The Rock Springs Coal sign was originally constructed in 1929 by the Wyoming Coal Operators. The welcome sign arched over the Lincoln Highway to greet travelers as they came through town.
The Bim Kendall House in Laramie is home to the University of Wyoming's Haub School of Environment and Natural Resources. The house was built in 1954 by prominent Laramie architects Eliot and Clinton Hitchcock.
In order to make the Cheyenne depot stand out, the Union Pacific turned to prominent architect Henry Van Brunt who was nationally-known for his institutional buildings designed in the Richardsonian Romanesque style that was popular during the late 19th Century.
The bandshell in Laramie is one of thousands of public works projects that were completed as a result of the Works Progress Administration. Communities across America are dotted with buildings and parks that came from Roosevelt's New Deal.
The Wyoming Motel in Cheyenne was one of the many motels that sprung up in the heyday of long distance automobile travel. The motel was built in 1936, making it Cheyenne institution for the last 80 years.
The depot in Medicine Bow stands out in the small town with its bright red roof. It speaks to a time early in the state's history before the Lincoln Highway and the Interstate highway system when train travel was still the best way to get from destination to destination.
In a way, the the Wolf Hotel in Saratoga owes its existence to a particular case of rheumatism. Now it has become a feature of Carbon County.
The town of Granger is currently in the process of converting their former school into a community center.
The Lincoln Highway was notorious for attracting unique landmarks to draw in business from travelers. One such place on the Lincoln Highway, now Highway 30, is a monolithic, three-story stone building - the Virginian Hotel.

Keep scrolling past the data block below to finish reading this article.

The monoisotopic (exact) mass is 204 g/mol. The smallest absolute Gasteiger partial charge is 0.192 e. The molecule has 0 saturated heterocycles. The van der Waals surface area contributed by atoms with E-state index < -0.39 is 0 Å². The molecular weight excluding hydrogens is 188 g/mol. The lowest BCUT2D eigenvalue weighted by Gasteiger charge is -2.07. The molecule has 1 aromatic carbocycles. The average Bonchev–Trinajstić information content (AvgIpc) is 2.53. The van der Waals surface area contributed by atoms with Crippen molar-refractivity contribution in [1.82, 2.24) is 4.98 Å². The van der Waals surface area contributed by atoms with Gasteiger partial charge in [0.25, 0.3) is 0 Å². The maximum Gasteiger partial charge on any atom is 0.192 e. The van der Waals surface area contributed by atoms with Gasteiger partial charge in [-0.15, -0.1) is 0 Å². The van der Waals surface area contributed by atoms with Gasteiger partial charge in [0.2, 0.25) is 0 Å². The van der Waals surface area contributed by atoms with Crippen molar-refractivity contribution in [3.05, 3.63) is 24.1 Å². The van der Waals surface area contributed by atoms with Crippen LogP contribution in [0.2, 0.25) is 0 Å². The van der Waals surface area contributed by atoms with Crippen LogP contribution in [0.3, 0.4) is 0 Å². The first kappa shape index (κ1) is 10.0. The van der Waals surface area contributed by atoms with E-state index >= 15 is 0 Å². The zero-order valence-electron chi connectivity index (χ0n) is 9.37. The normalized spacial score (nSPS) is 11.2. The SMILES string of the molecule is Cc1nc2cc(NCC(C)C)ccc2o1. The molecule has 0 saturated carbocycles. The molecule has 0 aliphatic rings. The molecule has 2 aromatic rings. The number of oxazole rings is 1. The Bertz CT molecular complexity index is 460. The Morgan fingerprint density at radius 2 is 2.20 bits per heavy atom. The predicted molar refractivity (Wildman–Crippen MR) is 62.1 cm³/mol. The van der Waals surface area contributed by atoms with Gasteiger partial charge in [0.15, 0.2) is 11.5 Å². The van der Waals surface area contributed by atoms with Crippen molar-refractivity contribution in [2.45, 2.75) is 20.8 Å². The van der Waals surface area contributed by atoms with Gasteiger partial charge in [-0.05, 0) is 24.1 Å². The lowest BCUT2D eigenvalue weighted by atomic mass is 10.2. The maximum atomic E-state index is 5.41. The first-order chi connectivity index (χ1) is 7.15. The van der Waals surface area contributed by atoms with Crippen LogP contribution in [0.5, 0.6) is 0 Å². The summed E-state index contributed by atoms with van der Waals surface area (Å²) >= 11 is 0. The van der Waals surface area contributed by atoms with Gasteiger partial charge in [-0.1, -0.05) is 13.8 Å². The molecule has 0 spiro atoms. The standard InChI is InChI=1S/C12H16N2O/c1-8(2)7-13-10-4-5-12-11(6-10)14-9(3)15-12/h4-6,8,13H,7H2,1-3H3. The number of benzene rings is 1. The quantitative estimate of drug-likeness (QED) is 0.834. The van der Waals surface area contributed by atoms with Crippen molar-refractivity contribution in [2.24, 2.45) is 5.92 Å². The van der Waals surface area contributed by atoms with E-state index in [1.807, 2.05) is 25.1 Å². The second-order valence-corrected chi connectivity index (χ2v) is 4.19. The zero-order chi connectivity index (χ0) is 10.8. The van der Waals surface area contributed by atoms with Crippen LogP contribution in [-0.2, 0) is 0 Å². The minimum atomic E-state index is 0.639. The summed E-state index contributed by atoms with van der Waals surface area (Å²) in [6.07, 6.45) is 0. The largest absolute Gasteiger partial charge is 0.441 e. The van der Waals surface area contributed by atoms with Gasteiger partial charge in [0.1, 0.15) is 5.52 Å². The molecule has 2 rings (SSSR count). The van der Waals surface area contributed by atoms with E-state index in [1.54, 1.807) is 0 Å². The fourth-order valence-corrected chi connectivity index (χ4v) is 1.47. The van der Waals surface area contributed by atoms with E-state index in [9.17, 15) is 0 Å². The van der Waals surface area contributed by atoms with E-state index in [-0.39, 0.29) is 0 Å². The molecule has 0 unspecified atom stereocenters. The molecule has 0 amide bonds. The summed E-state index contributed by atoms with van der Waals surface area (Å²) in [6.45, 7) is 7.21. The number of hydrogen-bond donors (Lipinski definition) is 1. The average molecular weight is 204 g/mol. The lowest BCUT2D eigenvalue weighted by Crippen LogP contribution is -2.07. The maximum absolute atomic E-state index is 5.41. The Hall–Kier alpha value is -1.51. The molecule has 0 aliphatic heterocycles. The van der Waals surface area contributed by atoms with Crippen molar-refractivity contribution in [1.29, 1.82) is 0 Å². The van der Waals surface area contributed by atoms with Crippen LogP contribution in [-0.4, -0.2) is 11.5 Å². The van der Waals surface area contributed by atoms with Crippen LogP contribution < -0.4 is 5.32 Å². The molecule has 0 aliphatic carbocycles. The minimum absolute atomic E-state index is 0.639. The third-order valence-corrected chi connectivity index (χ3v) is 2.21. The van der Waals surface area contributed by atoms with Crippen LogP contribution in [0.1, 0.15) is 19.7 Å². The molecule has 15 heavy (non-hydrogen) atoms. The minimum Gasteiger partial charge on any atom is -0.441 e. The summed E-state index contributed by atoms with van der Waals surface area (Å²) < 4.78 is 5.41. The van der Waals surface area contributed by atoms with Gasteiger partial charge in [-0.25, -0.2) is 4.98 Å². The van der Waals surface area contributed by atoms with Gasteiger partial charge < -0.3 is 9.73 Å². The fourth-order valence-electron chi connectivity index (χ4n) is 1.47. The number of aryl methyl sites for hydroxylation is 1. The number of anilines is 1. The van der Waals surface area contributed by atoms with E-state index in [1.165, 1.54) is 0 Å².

The Fossil Cabin Museum on Highway 287 just outside of Medicine Bow, Wyoming was built in 1932, but its materials are much older. The cabin is constructed entirely out of dinosaur fossils.
The castle-like structure that sits atop a cliff overlooking the Guernsey reservoir was a Civilian Conservation Corps project initiated during the Great Depression.
While the Allen Chapel African Methodist Episcopal Church has not been in one location for its entire lifetime, its congregation and presence in the community have been an important part of Cheyenne since it was established in 1878.
Fort McKinney, located about two miles west of Buffalo, Wyoming, was home to at least four companies of Buffalo Soldiers, all members of the Black Ninth Cavalry, making it a significant site in Western African American history.
The Ucross Foundation has successfully developed a way to find creative new uses for historic buildings while at the same time honoring the historic use of the location and the agricultural traditions of the area. Ucross still operates as a working cattle ranch, while simultaneously serving as a retreat for artists from across the country, making it a truly successful preservation project.
With the new Laramie High School now completed, questions surround the fate of the one built in 1960. There is a glimmer of hope, however, if we turn to the past. Laramie has an excellent track record of reusing its high schools, with one former high school now being used as apartments and the other serving as the Laramie Plains Civic Center.
One of few schools in Wyoming to incorporate Craftsman elements in its design, Nellie Iles School in Laramie is seamlessly integrated into the surrounding neighborhood.
The $64,000 monument project was designed by Henry Hobson Richardson and was completed in 1882. It features two bas-relief sculptures of the Ames brothers, Oakes on the east side and Oliver on the west
Officially closed on February 1, 1946, the Douglas, Wyoming prisoner of war camp that housed Italian and German P.O.W.’s during WWII represents an interesting chapter in the history of our state.
Jeffrey City did not begin as a mining town. The town originally sprang up in the early 1930s when Beulah Peterson Walker and her husband moved to the area from Nebraska and homesteaded in the area.